the matt harris informs us:
6) Why not restrict IDs to 53bits?
A Snowflake ID is composed:
 * 41bits for millisecond precision time (69 years)
 * 10bits for a configured machine identity (1024 machines)
 * 12bits for a sequence number (4096 per machine)
The factor influencing the length of the ID is the time. For a 53bit
ID this
would mean only 31bits are available for the time. 31bits is only
enough for
24 days (2147483648/(1000*60*60*24)) of time.
Reducing the resolution of the timestamp would prevent a K-sorted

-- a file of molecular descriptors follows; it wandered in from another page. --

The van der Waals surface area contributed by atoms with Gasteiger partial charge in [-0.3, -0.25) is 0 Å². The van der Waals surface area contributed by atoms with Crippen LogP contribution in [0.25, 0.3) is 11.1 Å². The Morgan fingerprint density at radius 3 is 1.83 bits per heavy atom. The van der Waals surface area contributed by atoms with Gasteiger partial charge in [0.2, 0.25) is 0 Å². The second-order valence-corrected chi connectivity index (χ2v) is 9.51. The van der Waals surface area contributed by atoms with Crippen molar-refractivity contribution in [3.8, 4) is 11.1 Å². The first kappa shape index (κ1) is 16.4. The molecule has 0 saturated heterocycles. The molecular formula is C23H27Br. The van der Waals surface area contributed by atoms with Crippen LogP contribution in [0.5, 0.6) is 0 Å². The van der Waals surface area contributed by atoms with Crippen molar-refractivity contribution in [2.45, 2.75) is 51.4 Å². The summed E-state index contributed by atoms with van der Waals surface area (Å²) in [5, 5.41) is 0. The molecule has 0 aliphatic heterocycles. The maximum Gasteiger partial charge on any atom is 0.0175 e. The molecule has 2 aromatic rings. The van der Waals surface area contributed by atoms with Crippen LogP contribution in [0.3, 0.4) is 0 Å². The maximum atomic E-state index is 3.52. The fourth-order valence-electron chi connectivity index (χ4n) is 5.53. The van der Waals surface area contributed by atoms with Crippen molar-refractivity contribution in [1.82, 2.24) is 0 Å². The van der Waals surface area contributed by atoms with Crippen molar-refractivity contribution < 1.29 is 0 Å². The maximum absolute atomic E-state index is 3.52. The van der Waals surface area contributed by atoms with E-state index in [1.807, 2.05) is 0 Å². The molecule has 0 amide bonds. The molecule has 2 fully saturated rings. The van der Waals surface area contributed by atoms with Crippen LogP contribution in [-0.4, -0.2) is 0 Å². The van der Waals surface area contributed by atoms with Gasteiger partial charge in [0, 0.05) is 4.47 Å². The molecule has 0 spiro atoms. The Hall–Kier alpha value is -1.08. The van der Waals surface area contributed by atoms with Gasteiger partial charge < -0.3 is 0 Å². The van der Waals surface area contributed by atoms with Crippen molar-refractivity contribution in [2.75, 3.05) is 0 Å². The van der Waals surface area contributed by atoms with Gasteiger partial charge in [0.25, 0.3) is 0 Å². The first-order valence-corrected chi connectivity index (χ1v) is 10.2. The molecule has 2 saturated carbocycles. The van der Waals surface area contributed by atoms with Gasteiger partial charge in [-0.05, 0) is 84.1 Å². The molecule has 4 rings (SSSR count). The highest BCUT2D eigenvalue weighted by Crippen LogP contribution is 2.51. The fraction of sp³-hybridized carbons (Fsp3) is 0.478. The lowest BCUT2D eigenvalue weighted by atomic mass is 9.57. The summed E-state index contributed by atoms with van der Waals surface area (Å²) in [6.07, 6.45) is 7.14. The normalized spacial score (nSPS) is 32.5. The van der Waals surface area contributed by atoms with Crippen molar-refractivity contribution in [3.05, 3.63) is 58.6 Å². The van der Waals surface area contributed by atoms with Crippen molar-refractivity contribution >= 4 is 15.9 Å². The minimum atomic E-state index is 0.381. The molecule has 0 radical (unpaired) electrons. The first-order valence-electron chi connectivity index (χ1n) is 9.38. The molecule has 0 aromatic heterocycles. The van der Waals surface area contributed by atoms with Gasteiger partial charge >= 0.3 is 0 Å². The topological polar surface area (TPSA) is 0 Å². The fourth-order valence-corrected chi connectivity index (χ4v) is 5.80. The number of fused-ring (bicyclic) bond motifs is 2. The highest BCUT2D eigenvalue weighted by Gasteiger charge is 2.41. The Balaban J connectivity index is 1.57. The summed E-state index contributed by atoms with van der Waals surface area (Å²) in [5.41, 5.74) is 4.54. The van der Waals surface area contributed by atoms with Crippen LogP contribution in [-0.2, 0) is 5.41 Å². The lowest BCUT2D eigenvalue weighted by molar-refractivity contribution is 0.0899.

of 1 second or less.

Why does the precision need to be 1000x the resolution? That makes no
sense to me.
The only references I can find for "K sorted" are concerned with
questions about "K sorted lists" where K is the number of different
lists. Sorting the streams from all thousand machines into one stream
you will have K=1024, sure, but if all those streams have millisecond
precision timestamps, the sorted output will have resolution of two
milliseconds. Half-second precision is sufficient to keep everything
in the right second bucket, possibly even whole-second precision.

Or is "K sorted" something besides a mondegreen that happens to
include a letter?

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